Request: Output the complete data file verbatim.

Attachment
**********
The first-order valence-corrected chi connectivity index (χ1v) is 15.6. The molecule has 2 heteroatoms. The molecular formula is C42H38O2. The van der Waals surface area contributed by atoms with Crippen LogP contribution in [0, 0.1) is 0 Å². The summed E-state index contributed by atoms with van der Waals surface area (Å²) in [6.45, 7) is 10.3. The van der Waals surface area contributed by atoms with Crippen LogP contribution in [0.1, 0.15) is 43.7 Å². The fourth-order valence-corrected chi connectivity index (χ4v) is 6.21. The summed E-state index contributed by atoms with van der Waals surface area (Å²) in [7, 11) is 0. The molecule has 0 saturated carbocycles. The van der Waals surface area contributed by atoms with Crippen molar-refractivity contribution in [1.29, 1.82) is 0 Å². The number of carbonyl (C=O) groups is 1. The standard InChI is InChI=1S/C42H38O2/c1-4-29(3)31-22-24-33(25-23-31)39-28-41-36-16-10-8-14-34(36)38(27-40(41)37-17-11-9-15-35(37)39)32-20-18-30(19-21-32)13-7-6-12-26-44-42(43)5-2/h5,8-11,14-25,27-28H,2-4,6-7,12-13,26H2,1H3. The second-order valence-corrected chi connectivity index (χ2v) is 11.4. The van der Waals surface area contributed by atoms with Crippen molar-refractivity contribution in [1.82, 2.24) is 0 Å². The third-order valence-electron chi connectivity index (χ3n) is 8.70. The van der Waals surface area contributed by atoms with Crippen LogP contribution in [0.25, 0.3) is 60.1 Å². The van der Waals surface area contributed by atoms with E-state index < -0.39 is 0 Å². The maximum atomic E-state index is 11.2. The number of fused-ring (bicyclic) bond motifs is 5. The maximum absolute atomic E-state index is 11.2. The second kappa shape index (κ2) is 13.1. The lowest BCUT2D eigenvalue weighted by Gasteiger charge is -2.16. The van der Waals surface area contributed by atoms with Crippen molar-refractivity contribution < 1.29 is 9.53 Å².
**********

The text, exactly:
The first-order valence-corrected chi connectivity index (χ1v) is 15.6. The molecule has 2 heteroatoms. The molecular formula is C42H38O2. The van der Waals surface area contributed by atoms with Crippen LogP contribution in [0, 0.1) is 0 Å². The summed E-state index contributed by atoms with van der Waals surface area (Å²) in [6.45, 7) is 10.3. The van der Waals surface area contributed by atoms with Crippen LogP contribution in [0.1, 0.15) is 43.7 Å². The fourth-order valence-corrected chi connectivity index (χ4v) is 6.21. The summed E-state index contributed by atoms with van der Waals surface area (Å²) in [7, 11) is 0. The molecule has 0 saturated carbocycles. The van der Waals surface area contributed by atoms with Crippen molar-refractivity contribution in [1.29, 1.82) is 0 Å². The number of carbonyl (C=O) groups is 1. The standard InChI is InChI=1S/C42H38O2/c1-4-29(3)31-22-24-33(25-23-31)39-28-41-36-16-10-8-14-34(36)38(27-40(41)37-17-11-9-15-35(37)39)32-20-18-30(19-21-32)13-7-6-12-26-44-42(43)5-2/h5,8-11,14-25,27-28H,2-4,6-7,12-13,26H2,1H3. The second-order valence-corrected chi connectivity index (χ2v) is 11.4. The van der Waals surface area contributed by atoms with Crippen molar-refractivity contribution in [1.82, 2.24) is 0 Å². The third-order valence-electron chi connectivity index (χ3n) is 8.70. The van der Waals surface area contributed by atoms with Crippen LogP contribution in [0.25, 0.3) is 60.1 Å². The van der Waals surface area contributed by atoms with E-state index < -0.39 is 0 Å². The maximum atomic E-state index is 11.2. The number of fused-ring (bicyclic) bond motifs is 5. The maximum absolute atomic E-state index is 11.2. The second kappa shape index (κ2) is 13.1. The lowest BCUT2D eigenvalue weighted by Gasteiger charge is -2.16. The van der Waals surface area contributed by atoms with Crippen molar-refractivity contribution < 1.29 is 9.53 Å².